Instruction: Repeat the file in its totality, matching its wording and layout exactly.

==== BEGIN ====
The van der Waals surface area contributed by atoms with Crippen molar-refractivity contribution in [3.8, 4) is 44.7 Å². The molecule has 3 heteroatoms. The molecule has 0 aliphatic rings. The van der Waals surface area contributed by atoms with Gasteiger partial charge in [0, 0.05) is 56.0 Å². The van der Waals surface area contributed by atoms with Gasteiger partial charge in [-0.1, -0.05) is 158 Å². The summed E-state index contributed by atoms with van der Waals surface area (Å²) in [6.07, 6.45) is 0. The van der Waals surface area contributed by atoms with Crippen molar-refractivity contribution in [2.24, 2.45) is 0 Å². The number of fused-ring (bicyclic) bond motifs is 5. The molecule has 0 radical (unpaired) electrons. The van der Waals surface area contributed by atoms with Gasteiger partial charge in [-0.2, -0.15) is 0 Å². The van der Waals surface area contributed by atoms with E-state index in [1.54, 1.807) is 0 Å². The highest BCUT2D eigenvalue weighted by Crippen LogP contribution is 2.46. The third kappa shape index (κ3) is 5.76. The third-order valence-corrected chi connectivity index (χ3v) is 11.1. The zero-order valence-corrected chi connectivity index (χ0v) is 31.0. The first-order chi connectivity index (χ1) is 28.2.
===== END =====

The van der Waals surface area contributed by atoms with Crippen molar-refractivity contribution in [3.8, 4) is 44.7 Å². The molecule has 3 heteroatoms. The molecule has 0 aliphatic rings. The van der Waals surface area contributed by atoms with Gasteiger partial charge in [0, 0.05) is 56.0 Å². The van der Waals surface area contributed by atoms with Gasteiger partial charge in [-0.1, -0.05) is 158 Å². The summed E-state index contributed by atoms with van der Waals surface area (Å²) in [6.07, 6.45) is 0. The van der Waals surface area contributed by atoms with Crippen molar-refractivity contribution in [2.24, 2.45) is 0 Å². The number of fused-ring (bicyclic) bond motifs is 5. The molecule has 0 radical (unpaired) electrons. The van der Waals surface area contributed by atoms with Gasteiger partial charge in [-0.2, -0.15) is 0 Å². The van der Waals surface area contributed by atoms with E-state index in [1.54, 1.807) is 0 Å². The highest BCUT2D eigenvalue weighted by Crippen LogP contribution is 2.46. The third kappa shape index (κ3) is 5.76. The third-order valence-corrected chi connectivity index (χ3v) is 11.1. The zero-order valence-corrected chi connectivity index (χ0v) is 31.0. The first-order chi connectivity index (χ1) is 28.2.